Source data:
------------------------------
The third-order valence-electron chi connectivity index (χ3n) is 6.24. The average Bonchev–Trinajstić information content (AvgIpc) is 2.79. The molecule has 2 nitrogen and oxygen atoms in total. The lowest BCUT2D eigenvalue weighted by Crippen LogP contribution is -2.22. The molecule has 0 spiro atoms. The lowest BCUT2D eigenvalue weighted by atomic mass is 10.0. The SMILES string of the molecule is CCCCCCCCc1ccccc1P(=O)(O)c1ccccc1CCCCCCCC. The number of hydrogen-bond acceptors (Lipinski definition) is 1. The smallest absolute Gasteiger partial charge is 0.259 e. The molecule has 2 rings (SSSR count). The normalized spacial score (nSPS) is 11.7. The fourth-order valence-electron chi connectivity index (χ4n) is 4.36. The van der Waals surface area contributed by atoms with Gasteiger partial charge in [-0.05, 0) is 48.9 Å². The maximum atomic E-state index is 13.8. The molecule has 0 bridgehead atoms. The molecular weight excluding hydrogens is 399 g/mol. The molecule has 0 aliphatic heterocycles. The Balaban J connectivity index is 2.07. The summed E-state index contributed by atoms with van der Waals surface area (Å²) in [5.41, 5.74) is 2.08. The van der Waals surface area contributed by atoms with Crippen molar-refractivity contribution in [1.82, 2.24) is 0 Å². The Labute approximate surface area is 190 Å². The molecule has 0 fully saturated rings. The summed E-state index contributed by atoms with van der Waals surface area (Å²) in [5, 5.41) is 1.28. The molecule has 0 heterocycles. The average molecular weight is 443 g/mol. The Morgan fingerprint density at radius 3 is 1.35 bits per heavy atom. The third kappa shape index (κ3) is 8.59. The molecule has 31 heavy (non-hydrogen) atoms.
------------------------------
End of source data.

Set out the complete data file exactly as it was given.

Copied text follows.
The third-order valence-electron chi connectivity index (χ3n) is 6.24. The average Bonchev–Trinajstić information content (AvgIpc) is 2.79. The molecule has 2 nitrogen and oxygen atoms in total. The lowest BCUT2D eigenvalue weighted by Crippen LogP contribution is -2.22. The molecule has 0 spiro atoms. The lowest BCUT2D eigenvalue weighted by atomic mass is 10.0. The SMILES string of the molecule is CCCCCCCCc1ccccc1P(=O)(O)c1ccccc1CCCCCCCC. The number of hydrogen-bond acceptors (Lipinski definition) is 1. The smallest absolute Gasteiger partial charge is 0.259 e. The molecule has 2 rings (SSSR count). The normalized spacial score (nSPS) is 11.7. The fourth-order valence-electron chi connectivity index (χ4n) is 4.36. The van der Waals surface area contributed by atoms with Gasteiger partial charge in [-0.05, 0) is 48.9 Å². The maximum atomic E-state index is 13.8. The molecule has 0 bridgehead atoms. The molecular weight excluding hydrogens is 399 g/mol. The molecule has 0 aliphatic heterocycles. The Balaban J connectivity index is 2.07. The summed E-state index contributed by atoms with van der Waals surface area (Å²) in [5.41, 5.74) is 2.08. The van der Waals surface area contributed by atoms with Crippen molar-refractivity contribution in [1.82, 2.24) is 0 Å². The Labute approximate surface area is 190 Å². The molecule has 0 fully saturated rings. The summed E-state index contributed by atoms with van der Waals surface area (Å²) in [5, 5.41) is 1.28. The molecule has 0 heterocycles. The average molecular weight is 443 g/mol. The Morgan fingerprint density at radius 3 is 1.35 bits per heavy atom. The third kappa shape index (κ3) is 8.59. The molecule has 31 heavy (non-hydrogen) atoms.